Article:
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Rage Against the Machine Rock for Immigrants' Rights

Zack de la Rocha protests Arizona's "racist law" at explosive hometown show

July 26, 2010 10:02 AM ET

Rage Against the Machine have always been a band of intense purpose, and the quartet erupted with a furious new mission on Friday at a show protesting Arizona's new anti-immigration law at L.A.'s Hollywood Palladium. The night raised money for immigrants' rights groups and the Sound Strike artist boycott against the state, all in anticipation of this week's implementation of the controversial SB 1070.

"Tonight and every night, we need to stand up for our brothers and sisters," shouted singer Zack de la Rocha, who spent the night rushing and hopping across the stage, nearly colliding with the band. "Si se puede! Si se puede!"

Check out photos from Rage Against the Machine's fierce hometown show.

It was Rage's first true hometown show in a decade — they last played within Los Angeles city limits at a free concert outside the 2000 Democratic National Convention that ended with fans scuffling with cops; and two weeks later, Rage performed (and recorded) a pair of shows at the Olympic Auditorium before breaking up soon after.

Since reuniting in 2007, Rage have delivered at full, furious power, and the Palladium show was more merciless, contemporary hard rock: brutal beats and arch basslines, panicked vocals wailing and rapping like a police siren, the strum and screech of Morello's guitar. Standing at stage right was producer Rick Rubin, watching again as Rage sent the night's crowd into spasms of moshing and fist-pumping singalongs.

The 14-song set began with the agitated riff and beats of "Testify," guitarist Tom Morello raising his left fist in the air while plucking the strings with his right as de la Rocha shook his curls and launched into the air. The 4,000-capacity dance hall was ideally suited to the moment, with band and fans bouncing and shouting together in close proximity. As a surprising intro to the explosive "Bulls On Parade," Morello built waves of subtle lines that sounded like a whale cry, closing with bursts of staccato scratching. Later came a blast of '70s agit-pop with the Clash's "White Riot," reinterpreting the punk anthem as a belligerent rock stomp fueled by bassist Tim Commerford and drummer Brad Wilk.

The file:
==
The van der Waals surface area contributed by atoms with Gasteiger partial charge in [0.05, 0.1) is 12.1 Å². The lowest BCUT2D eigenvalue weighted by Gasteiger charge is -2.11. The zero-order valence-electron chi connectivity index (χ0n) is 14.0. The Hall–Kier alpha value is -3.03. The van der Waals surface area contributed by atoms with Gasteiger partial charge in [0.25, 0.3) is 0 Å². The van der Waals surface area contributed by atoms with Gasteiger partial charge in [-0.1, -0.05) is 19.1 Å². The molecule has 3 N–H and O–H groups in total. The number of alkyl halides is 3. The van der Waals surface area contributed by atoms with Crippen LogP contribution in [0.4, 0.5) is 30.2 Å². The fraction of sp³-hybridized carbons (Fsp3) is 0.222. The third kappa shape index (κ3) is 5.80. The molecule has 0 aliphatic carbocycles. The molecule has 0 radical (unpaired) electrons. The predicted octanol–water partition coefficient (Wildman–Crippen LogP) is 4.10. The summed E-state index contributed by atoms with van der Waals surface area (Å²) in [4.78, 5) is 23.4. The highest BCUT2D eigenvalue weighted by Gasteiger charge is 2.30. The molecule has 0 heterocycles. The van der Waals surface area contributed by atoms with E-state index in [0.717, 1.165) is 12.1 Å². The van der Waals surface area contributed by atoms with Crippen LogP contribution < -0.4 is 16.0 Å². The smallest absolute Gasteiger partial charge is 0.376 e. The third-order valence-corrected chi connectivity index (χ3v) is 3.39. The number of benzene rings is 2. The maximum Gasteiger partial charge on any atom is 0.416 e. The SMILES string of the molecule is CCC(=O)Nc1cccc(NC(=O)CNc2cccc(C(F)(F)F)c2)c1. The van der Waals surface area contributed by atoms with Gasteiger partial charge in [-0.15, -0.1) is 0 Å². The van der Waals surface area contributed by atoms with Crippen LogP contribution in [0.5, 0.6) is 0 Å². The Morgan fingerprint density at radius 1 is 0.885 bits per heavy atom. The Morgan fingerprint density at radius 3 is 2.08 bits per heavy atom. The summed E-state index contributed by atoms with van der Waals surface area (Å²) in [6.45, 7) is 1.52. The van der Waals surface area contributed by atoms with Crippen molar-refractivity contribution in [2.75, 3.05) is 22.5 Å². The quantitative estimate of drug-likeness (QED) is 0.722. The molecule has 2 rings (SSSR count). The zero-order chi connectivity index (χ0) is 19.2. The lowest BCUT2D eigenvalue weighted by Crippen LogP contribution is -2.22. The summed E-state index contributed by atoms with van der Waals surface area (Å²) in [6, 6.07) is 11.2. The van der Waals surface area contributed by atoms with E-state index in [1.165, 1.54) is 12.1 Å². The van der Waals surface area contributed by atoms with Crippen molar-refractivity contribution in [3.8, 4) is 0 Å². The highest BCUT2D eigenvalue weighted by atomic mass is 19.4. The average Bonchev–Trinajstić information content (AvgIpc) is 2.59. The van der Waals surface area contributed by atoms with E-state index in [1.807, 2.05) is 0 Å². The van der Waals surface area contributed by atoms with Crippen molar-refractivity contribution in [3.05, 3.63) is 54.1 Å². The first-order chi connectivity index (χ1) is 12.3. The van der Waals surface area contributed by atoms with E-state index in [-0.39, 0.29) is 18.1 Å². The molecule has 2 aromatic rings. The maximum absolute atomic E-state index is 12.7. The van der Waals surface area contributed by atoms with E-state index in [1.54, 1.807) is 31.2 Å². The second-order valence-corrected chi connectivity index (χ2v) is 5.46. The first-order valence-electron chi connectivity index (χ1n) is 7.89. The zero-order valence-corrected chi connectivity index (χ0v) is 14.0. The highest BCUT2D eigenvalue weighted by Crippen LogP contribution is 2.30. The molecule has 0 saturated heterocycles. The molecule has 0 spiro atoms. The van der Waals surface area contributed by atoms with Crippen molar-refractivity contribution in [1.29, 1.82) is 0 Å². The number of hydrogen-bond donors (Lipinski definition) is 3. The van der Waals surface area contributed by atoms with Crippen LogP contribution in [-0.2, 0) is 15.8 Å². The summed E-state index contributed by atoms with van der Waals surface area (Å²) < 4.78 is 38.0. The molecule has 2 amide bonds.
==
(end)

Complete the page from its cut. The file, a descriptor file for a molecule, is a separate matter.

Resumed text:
There were no new songs yet from Rage, but material dating to the band's 1992 debut album maintained their intensity and purpose. There was the blistering funk of "Guerrilla Radio" and the ominous, pounding fury of "Killing in the Name Of," dedicated to Maricopa County Sheriff Joe Arpaio, a cable news regular and prominent supporter of the new law, whose department has been sued for racial profiling and criticized by Amnesty International.

Conor Oberst and the Mystic Valley Band provided an unlikely folk-rock warm-up for the explosion of Rage to come. Oberst brought his own fire, leading a muscular, rolling thunder revue, slashing at an electric guitar and shouting on "Roosevelt Room" of dirty politics and hard times at home: "There's no blankets for the winter, there's no oil in the lamp / And I'd like to write my congressman, but I can't afford the stamp . . ."

Oberst and his five-man band blazed through the crowd noise most easily during wild rave-ups, but also switched to acoustic guitar for a wounded "Eagle on a Pole," set to bursts of folky soul, doing their best to ignore the expected knuckleheads chanting "Rage! Rage! Rage!"

When the night was over, the old wooden dance-floor was soaked with beer, and the crowd emptied out into Hollywood. Just around the corner were squad cars and dozens of cops with riot helmets ready for another battle for Los Angeles. Nothing like that happened, though it was a somehow fitting welcome home for Rage and their ecstatic, fully engaged fans.

Rage Against the Machine Set List:
"Testify"
"Bombtrack"
"People Of The Sun"
"Know Your Enemy"
"Bulls On Parade"
"Township Rebellion"
"White Riot"
"Bullet In The Head"
"Calm Like A Bomb"
"Guerrilla Radio"
"Sleep Now In The Fire
"Wake Up"
Encore:
"Freedom"
"Killing In The Name"

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